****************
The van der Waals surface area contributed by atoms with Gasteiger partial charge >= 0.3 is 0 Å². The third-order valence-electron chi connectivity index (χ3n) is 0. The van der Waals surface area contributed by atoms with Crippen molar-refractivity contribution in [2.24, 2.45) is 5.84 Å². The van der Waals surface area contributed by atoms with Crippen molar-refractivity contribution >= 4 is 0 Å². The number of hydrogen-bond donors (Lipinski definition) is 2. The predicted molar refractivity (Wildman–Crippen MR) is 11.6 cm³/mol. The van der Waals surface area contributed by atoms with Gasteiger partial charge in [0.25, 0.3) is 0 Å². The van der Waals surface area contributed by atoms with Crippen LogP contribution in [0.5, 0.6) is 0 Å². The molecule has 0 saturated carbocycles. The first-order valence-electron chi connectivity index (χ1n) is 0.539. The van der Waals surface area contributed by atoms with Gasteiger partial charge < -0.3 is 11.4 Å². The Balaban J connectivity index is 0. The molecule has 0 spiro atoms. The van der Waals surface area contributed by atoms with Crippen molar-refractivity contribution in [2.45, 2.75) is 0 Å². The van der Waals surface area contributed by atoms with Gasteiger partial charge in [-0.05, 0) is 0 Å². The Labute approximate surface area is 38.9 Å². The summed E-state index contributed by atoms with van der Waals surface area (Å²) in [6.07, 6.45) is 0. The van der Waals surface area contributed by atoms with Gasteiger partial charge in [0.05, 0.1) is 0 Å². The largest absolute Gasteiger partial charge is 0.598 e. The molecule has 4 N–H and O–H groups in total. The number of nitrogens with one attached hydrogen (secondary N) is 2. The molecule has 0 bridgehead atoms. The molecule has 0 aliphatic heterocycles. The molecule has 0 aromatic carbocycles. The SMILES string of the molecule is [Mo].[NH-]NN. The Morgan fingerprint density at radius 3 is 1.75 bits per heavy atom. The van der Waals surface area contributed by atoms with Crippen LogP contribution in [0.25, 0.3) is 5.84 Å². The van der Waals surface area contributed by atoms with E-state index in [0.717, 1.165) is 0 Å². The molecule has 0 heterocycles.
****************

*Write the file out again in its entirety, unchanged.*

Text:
The van der Waals surface area contributed by atoms with Gasteiger partial charge >= 0.3 is 0 Å². The third-order valence-electron chi connectivity index (χ3n) is 0. The van der Waals surface area contributed by atoms with Crippen molar-refractivity contribution in [2.24, 2.45) is 5.84 Å². The van der Waals surface area contributed by atoms with Crippen molar-refractivity contribution >= 4 is 0 Å². The number of hydrogen-bond donors (Lipinski definition) is 2. The predicted molar refractivity (Wildman–Crippen MR) is 11.6 cm³/mol. The van der Waals surface area contributed by atoms with Gasteiger partial charge in [0.25, 0.3) is 0 Å². The van der Waals surface area contributed by atoms with Crippen LogP contribution in [0.5, 0.6) is 0 Å². The molecule has 0 saturated carbocycles. The first-order valence-electron chi connectivity index (χ1n) is 0.539. The van der Waals surface area contributed by atoms with Gasteiger partial charge < -0.3 is 11.4 Å². The Balaban J connectivity index is 0. The molecule has 0 spiro atoms. The van der Waals surface area contributed by atoms with Crippen molar-refractivity contribution in [2.45, 2.75) is 0 Å². The van der Waals surface area contributed by atoms with Gasteiger partial charge in [-0.05, 0) is 0 Å². The Labute approximate surface area is 38.9 Å². The summed E-state index contributed by atoms with van der Waals surface area (Å²) in [6.07, 6.45) is 0. The van der Waals surface area contributed by atoms with Gasteiger partial charge in [0.05, 0.1) is 0 Å². The largest absolute Gasteiger partial charge is 0.598 e. The molecule has 4 N–H and O–H groups in total. The number of nitrogens with one attached hydrogen (secondary N) is 2. The molecule has 0 bridgehead atoms. The molecule has 0 aliphatic heterocycles. The molecule has 0 aromatic carbocycles. The SMILES string of the molecule is [Mo].[NH-]NN. The Morgan fingerprint density at radius 3 is 1.75 bits per heavy atom. The van der Waals surface area contributed by atoms with Crippen LogP contribution in [0.25, 0.3) is 5.84 Å². The van der Waals surface area contributed by atoms with E-state index in [0.717, 1.165) is 0 Å². The molecule has 0 heterocycles.